On that trip, I fell in love with several songs more-so than others. Songs I think permanently changed my taste. “I’m Like a Lawyer with the Way I’m Always Trying to Get You Off (Me & You)” is a stroke of brilliance. Babyface’s production credit set the grounds for that. There was a very different sound emanating from those instruments there. One I couldn’t then explain, but one I think was the first real step to what would come with Folie à Deux.
“Hum Hallelujah” was an instant favorite, of course sampling one of the most iconic songs ever written, a tune that Pete Wentz and many others have cited as a literal lifesaver. Cohen lent itself perfectly to the bridge. “Don’t You Know Who I Think I Am?” put that much-needed touch of Butch Walker magic in the mix. I’m now convinced that all he touches is gold.
“The (After) Life of the Party” was one I particularly loved on that trip across Pennsylvania’s plains. I often think back to find myself staring out of that bus window, taking in the monuments as I approached our Nation’s Capitol. It was one of those moments of pure synchronicity, a memory and a song forever bound in my mind.
Further, “Bang the Doldrums” provoked a notion of urgency and excitement in a new way, far apart from their back catalogue. Truthfully, I could have done without the bit of Pete’s poetry, but that goes for every album and equally tarnishes each in a familiar sort of way. (Do not get me wrong, some days I love those parts.)
While the first half was catchy and solid, I found the latter half didn’t catch much of my attention. My current self feels that it hasn’t held up quite as nicely as I would have liked. “The Carpal Tunnel of Love” feels unfinished everywhere but the chorus, “Fame < Infamy” does little more than incite some violent toe-tapping, and “You’re Crashing, But You’re No Wave” has its shining moments in the chorus, but falls flat in the narrative. The lead-out, “I’ve Got All This Ringing in My Ears and None on My Fingers” picked things up by a small degree, not entirely saving the back-half of the album, but at least sending it off with a fond farewell.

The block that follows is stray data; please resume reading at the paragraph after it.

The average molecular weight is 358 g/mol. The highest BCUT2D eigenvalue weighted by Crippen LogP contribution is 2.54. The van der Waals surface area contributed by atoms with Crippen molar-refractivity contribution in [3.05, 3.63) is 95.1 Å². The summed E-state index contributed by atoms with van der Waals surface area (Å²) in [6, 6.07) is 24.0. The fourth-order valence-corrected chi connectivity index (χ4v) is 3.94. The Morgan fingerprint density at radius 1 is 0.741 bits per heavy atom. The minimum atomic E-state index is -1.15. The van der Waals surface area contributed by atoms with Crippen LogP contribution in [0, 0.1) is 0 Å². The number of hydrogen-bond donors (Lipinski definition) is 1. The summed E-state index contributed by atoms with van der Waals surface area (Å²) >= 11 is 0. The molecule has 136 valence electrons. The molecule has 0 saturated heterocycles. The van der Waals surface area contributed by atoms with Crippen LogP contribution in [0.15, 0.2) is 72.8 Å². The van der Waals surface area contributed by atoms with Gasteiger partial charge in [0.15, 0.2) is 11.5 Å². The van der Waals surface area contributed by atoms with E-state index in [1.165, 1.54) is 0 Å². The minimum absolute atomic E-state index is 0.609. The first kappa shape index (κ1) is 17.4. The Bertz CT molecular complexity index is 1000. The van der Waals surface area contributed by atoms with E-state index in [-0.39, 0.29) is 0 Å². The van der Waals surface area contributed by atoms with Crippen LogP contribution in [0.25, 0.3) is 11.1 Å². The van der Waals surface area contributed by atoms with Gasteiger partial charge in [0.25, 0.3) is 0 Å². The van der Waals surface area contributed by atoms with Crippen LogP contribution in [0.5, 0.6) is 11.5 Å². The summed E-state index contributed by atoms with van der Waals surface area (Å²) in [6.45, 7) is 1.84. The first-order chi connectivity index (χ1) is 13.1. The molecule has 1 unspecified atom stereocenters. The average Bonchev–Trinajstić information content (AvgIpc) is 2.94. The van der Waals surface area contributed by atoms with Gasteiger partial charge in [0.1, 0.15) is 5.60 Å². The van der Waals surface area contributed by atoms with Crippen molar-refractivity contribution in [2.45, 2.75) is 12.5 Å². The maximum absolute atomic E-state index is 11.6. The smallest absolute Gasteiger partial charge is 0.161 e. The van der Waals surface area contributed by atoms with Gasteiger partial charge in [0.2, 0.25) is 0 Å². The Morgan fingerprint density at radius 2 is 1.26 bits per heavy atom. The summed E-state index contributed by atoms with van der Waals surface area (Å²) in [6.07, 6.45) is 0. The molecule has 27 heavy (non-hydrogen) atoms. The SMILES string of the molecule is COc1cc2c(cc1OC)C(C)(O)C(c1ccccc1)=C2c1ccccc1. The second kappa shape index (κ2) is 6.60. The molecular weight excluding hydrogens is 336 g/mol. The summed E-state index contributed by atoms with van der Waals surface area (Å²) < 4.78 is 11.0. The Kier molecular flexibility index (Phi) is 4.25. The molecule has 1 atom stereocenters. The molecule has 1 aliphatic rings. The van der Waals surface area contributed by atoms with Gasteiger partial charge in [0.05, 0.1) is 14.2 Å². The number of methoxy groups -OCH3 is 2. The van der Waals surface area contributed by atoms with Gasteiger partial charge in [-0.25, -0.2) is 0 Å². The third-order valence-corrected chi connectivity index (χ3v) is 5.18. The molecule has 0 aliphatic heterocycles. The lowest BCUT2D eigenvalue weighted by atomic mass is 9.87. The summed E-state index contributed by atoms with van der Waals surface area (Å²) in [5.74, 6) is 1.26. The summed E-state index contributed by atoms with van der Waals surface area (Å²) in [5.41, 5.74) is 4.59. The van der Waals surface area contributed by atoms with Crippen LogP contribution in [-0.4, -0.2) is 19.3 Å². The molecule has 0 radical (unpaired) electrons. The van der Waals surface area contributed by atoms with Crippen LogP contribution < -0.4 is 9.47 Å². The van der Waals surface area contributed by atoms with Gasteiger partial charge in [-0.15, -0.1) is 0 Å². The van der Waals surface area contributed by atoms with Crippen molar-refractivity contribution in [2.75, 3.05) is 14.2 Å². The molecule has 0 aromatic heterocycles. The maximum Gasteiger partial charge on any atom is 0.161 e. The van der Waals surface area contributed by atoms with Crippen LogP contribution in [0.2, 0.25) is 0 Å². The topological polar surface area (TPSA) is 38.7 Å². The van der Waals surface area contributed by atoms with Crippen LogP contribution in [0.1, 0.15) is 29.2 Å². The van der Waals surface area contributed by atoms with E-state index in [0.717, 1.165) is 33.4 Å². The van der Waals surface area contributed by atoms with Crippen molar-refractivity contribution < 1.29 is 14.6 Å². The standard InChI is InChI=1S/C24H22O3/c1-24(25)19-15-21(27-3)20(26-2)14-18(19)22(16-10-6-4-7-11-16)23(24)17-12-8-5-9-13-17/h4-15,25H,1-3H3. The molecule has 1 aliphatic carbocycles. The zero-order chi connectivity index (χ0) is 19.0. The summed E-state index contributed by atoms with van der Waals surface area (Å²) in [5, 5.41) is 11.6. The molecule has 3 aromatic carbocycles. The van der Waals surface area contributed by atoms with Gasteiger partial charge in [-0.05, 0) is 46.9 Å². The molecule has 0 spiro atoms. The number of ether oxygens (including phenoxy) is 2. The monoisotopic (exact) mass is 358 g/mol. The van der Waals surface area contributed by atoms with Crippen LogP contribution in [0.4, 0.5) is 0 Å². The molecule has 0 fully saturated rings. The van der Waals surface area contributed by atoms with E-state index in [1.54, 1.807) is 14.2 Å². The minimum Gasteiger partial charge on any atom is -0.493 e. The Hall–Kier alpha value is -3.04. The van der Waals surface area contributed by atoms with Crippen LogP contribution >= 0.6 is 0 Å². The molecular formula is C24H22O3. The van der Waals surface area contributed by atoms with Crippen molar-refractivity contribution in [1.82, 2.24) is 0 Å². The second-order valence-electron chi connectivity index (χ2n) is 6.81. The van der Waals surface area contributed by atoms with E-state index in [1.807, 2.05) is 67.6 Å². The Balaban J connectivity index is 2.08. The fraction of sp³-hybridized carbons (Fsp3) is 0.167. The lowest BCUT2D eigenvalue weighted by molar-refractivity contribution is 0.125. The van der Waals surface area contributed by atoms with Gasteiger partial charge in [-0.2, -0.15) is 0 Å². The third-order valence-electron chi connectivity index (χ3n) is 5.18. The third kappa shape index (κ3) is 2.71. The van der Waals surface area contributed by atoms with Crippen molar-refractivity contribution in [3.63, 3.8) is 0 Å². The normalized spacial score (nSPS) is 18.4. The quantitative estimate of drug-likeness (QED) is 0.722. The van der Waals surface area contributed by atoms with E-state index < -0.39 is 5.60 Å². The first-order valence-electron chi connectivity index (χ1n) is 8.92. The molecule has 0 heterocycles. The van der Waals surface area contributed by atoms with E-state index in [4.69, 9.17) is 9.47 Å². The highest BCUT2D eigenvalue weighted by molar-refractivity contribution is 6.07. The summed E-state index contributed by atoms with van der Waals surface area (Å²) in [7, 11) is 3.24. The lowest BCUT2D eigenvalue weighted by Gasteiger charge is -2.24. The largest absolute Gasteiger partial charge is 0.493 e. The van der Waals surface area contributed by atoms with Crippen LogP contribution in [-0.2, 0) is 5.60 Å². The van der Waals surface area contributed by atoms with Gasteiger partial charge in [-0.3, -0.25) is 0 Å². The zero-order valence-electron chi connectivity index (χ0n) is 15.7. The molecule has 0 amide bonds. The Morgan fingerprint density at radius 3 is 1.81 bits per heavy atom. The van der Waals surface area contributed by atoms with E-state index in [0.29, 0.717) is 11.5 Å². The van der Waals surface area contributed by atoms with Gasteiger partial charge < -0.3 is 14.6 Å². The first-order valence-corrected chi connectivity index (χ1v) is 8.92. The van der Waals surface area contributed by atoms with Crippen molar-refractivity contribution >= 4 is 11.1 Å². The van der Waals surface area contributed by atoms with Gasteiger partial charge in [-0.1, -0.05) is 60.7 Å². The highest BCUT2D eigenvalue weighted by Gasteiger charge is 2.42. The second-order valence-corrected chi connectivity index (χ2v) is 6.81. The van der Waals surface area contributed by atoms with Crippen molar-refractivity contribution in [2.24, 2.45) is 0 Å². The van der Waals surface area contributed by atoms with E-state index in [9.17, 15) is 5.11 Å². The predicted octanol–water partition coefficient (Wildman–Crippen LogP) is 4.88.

After it all, it’s the ever-controversial “Golden” that adequately summarizes my feeling for the entire record. On my DC trip, this was not only my least favorite song on Infinity On High, but in the entire Fall Out Boy discography. Since then, I’ve reconsidered it, listened to it dozens of times over and placed it amongst my prized favorites.
The writing on Infinity On High was superb. Inspired by idols in his hardcore roots and having dealt with some of the most difficult times of hardship he would face in his life, Wentz wrote what is debatably (and I go back and forth on this monthly) Fall Out Boy’s best record.
I’m happy that I grew into this album. Had I not found a piece of myself in Infinity On High, I think my current tastes would differ, I’d be writing less, and those long Midwestern hours in the second row from the back wouldn’t have been as enjoyable as the ultimately were.